back to article Data-sniffing attack costs Heartland $12.6m

Electronic payments processor Heartland Payment Systems said Thursday it has allocated $12.6m to cover a security breach that exposed sensitive card holder data crossing its network. More than half that amount involves a fine MasterCard has assessed banks that did business with Heartland, said company CEO Robert Carr, …


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  1. Anonymous Coward
    Anonymous Coward


    The technology and processes to provide end-to-end encryption have been around for a good long while.

    This company has no excuse for not implementing these changes.

    Any institution considering placing their transactions in the hands of Heartland is asking for problems.

    it is also obvious that due diligence on the part of the customers is also severely lacking, as any bank worth their weight in salt should have demanded an audit of their security controls years ago.

  2. Camilla Smythe

    That will be Buried Shit Then?

    Let me assume that....

    [1]"More than half that amount involves a 'fine' MasterCard...."

    [2]"The remainder covers legal costs and other expenses related to the breach..."

    The net zoomies work out, on a sliding scale of 'More than half" starting at 100%, notice how 100% is 'more' than 50%.


    "The remainder" reduces MasterCards pocket[ing] money depending on how many of MasterCards customers manage, assuming they notice it, to claim back their losses.

    Ring Ring

    Ring Ring


    Welcome to MasterCards Premium Rate number blah blah blah

    Calls may be recorded blah blah blah.

    You now have Five options blah blah blah.

    Thank you. You now have 6 options blah blah blah.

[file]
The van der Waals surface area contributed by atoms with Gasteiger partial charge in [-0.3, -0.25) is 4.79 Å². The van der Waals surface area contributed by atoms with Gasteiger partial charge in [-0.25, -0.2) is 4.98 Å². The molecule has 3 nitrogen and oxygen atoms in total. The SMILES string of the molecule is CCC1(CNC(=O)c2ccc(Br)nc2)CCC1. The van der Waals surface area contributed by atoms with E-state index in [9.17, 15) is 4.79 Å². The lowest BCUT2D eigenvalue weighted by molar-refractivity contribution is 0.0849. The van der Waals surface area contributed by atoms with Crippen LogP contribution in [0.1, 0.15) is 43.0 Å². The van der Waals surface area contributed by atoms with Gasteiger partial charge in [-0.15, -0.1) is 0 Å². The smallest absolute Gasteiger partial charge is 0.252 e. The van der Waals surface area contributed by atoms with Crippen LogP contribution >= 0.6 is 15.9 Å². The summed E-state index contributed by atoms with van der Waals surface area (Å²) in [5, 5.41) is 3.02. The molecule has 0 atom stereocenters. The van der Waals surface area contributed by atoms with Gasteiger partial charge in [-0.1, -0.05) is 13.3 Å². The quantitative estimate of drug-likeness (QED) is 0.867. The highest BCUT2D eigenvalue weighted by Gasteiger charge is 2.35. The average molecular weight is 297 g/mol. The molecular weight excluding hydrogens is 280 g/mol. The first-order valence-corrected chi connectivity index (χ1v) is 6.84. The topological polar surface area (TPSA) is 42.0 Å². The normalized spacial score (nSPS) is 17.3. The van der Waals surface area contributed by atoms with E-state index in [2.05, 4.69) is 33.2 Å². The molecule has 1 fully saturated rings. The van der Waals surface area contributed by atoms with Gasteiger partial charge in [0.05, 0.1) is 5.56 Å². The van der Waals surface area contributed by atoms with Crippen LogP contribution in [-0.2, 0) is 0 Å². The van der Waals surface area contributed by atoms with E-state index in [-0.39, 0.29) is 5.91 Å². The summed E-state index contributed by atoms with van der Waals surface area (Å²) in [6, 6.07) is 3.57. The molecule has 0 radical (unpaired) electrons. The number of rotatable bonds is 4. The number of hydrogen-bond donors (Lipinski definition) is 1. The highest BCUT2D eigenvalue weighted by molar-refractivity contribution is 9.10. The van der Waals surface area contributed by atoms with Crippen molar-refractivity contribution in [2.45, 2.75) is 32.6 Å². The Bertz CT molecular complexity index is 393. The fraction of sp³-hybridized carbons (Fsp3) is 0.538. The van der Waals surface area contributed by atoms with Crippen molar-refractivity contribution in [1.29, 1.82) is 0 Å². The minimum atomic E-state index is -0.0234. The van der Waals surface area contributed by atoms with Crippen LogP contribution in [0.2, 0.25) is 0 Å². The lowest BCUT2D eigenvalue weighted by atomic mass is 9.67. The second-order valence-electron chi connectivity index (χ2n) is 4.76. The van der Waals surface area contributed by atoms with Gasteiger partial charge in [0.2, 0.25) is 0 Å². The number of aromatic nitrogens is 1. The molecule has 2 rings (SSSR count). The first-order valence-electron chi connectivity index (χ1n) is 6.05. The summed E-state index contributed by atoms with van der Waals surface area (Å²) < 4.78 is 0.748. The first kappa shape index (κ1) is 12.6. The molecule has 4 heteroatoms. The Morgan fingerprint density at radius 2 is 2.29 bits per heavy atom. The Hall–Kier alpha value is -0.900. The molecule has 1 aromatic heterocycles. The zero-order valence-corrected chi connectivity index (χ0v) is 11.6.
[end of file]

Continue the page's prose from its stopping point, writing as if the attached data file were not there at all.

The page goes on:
We are very busy at the moment but your custom is important to up so please hold on. One of our advisors will be available to answer your call soon..

    Cue Muzak

    Repeat for the next eon.


    "Ohhhh Dub Dub Dub Dub Dub. Hello you are talking to Mykel. How can I be helping you today?"

    "I seem to have been charged for something I did not buy."

    "Oh I am so sorry. You appear to have been connected to the wrong department. Can I please to be taking your details."






    "Yes I will now be putting you through to the place to be"

    Cue silent phone line.

  3. Robert E A Harvey
    Paris Hilton


    Why on earth did we not have 'end to end encryption' from the very beginning? Who is in charge of monitoring this sort of thing/

    I bet it was Paris.

  4. Anonymous Coward

    "SSL is secure"

    This just shows how these types of companies like to make fake claims on how they value their security.

    SSL is a smoke screen of encrypted data to the server from the client and back again. But once it reaches the server it is decoded. Making it just as easy to steal said data.

  5. Brett Leach

    Re: Stupid

    This is not a failing of just this one company. This is a failure of the entire industry.

    A few small vendors in the industry provide end to end encryption. NOT ONE OF THE TEN LARGEST VENDORS IN THE INDUSTRY does.

    I suspect the amount of "Big Iron" still in use throughout the industry has a lot to do with it. Equipment that just plain does not have the grunt to handle real time encryption/decryption.

  6. Anonymous Coward
    Anonymous Coward

    PCI compliance..

    What do you mean "The mechanism would go well beyond so-called PCI DSS"?!

    I've had to go through the PCI audit recently, I'm pretty sure that PAN numbers have to be encrypted or masked anywhere they are stored or when they are transmitted across network.

    Sounds like they are just making themselves compliant, not going beyond it..

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